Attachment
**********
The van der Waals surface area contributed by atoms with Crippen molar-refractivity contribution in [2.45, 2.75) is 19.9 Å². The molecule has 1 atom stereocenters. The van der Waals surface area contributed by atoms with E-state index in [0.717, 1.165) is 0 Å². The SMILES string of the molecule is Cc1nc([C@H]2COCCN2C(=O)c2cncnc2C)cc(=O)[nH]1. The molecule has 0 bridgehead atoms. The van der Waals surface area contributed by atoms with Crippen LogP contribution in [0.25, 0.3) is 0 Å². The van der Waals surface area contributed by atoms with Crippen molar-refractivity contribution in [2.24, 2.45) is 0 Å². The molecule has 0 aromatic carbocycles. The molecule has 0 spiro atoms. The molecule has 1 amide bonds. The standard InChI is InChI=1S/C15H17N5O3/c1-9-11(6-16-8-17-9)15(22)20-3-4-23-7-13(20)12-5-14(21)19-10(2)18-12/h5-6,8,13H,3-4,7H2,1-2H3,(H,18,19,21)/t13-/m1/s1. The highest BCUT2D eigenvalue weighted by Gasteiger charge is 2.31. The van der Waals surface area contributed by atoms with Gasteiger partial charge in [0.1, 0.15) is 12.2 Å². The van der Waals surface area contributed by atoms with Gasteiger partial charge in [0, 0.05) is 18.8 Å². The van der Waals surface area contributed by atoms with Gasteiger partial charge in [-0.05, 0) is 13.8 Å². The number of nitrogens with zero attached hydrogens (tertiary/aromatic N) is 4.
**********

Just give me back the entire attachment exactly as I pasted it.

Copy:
The van der Waals surface area contributed by atoms with Crippen molar-refractivity contribution in [2.45, 2.75) is 19.9 Å². The molecule has 1 atom stereocenters. The van der Waals surface area contributed by atoms with E-state index in [0.717, 1.165) is 0 Å². The SMILES string of the molecule is Cc1nc([C@H]2COCCN2C(=O)c2cncnc2C)cc(=O)[nH]1. The molecule has 0 bridgehead atoms. The van der Waals surface area contributed by atoms with Crippen LogP contribution in [0.25, 0.3) is 0 Å². The van der Waals surface area contributed by atoms with Crippen molar-refractivity contribution in [2.24, 2.45) is 0 Å². The molecule has 0 aromatic carbocycles. The molecule has 0 spiro atoms. The molecule has 1 amide bonds. The standard InChI is InChI=1S/C15H17N5O3/c1-9-11(6-16-8-17-9)15(22)20-3-4-23-7-13(20)12-5-14(21)19-10(2)18-12/h5-6,8,13H,3-4,7H2,1-2H3,(H,18,19,21)/t13-/m1/s1. The highest BCUT2D eigenvalue weighted by Gasteiger charge is 2.31. The van der Waals surface area contributed by atoms with Gasteiger partial charge in [0.1, 0.15) is 12.2 Å². The van der Waals surface area contributed by atoms with Gasteiger partial charge in [0, 0.05) is 18.8 Å². The van der Waals surface area contributed by atoms with Gasteiger partial charge in [-0.05, 0) is 13.8 Å². The number of nitrogens with zero attached hydrogens (tertiary/aromatic N) is 4.